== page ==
HOME › Forums › Sierra Books and more › Not All Fairy Tales Have Happy Endings: The Rise and Fall of Sierra On-Line › Reply To: Not All Fairy Tales Have Happy Endings: The Rise and Fall of Sierra On-Line
Would a “Constant Companion” connected device (like a tablet) for seniors be more practical now than it was originally?
I’m not sure. I haven’t looked to see what is out there. If the game I’m working on now does well I might dig into online multiplayer games, and just like with TSN I’d start with card games for seniors. I agree with you that a tablet is the easiest way to go.
My memory is very fuzzy on this one, but I remember signing up for it and I still have the letter from John Williams in 1995 saying it was canceled and money refunded. As I recall, it was supposed to be a quarterly CD-ROM sent along with InterAction. Do you remember this project?
Sorry — I don’t remember it at all…
I’m assuming the labels with the picture were very costly, was that the main reason for the change?
As for the game boxes, did they get thicker to accommodate more disks, or to have more space for screenshots on the spine? (or both?)
Every time marketing management would change, the incoming regime would want to change all the labels, logo and boxes. I always thought it was a waste of money but wanted to support my team. I thought of it like “dogs marking their turf.” Unless it offended me I just considered it part of the cost of hiring new people and went along with it.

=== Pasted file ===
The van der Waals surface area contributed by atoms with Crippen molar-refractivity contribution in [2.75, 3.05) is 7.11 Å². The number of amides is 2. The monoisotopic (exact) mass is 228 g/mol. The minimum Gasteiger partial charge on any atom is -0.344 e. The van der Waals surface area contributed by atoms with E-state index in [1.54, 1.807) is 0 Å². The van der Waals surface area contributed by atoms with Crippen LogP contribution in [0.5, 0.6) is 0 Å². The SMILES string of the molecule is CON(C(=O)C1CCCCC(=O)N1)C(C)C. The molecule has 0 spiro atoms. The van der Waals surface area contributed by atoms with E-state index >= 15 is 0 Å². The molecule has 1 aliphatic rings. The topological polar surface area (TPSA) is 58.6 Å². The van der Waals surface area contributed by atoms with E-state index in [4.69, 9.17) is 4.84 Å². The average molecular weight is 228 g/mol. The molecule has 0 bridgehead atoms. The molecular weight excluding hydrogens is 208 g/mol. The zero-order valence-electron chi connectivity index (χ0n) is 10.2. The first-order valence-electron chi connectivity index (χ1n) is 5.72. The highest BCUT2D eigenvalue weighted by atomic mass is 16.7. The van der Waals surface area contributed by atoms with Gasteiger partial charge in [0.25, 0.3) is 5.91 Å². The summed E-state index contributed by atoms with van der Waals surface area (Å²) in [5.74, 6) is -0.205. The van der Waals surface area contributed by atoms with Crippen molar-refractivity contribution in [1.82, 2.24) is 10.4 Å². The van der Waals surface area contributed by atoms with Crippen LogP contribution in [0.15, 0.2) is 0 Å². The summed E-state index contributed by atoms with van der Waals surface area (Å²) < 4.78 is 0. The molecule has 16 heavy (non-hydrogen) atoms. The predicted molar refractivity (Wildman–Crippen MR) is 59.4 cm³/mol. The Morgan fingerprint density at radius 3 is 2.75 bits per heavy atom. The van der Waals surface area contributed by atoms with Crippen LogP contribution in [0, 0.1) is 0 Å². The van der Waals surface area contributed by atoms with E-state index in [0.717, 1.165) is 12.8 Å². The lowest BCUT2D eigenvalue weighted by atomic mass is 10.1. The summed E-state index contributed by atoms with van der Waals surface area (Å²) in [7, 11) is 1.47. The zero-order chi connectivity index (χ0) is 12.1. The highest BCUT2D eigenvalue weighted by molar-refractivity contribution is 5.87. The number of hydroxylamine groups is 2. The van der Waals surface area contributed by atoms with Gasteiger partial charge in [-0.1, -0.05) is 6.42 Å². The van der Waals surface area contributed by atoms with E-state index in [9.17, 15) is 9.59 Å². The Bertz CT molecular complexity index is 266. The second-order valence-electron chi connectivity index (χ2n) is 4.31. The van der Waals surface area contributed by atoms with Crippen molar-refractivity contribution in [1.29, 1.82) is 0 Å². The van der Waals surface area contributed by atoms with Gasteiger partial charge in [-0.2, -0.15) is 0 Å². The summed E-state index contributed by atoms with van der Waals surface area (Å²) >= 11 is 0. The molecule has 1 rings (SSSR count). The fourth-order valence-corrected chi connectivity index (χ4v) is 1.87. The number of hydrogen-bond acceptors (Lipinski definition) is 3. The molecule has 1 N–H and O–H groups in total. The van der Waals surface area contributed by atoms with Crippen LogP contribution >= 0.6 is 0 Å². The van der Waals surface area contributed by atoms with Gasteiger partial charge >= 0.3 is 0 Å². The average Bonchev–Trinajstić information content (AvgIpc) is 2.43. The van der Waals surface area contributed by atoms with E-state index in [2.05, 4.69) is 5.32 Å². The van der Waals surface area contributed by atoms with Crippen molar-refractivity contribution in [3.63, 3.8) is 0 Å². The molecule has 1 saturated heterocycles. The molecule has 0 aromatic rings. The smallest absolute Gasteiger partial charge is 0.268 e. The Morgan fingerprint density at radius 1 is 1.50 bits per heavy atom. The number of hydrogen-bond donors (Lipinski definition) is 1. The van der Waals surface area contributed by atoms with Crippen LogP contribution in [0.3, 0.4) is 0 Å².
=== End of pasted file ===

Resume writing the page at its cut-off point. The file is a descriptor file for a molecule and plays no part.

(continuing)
What kind of considerations were made on the production and cost of all the physical things that went into a Sierra game? (Manuals, maps, the Space Piston and PlaySpy magazines, etc.) Were the extras considered part of the game design and thus, up to the designer? It seemed to me that Sierra spared no expense in that area. That attention to detail made Sierra the Disney of computer games.
The box cost was low compared to the development cost. In general, we were printing in such high volume that we could do about anything without hurting our bottom line. We always wanted the products to look like they were a class act (that they were Sierra quality).
In 8th grade English class we had to pick a CEO of a company whom we would “like to be” and write a paper about it, and I chose Ken Williams of Sierra On-Line! When I read it in front of the class, most of the kids were confused but the Sierra fans were grinning from ear to ear.
Yay! Thank you.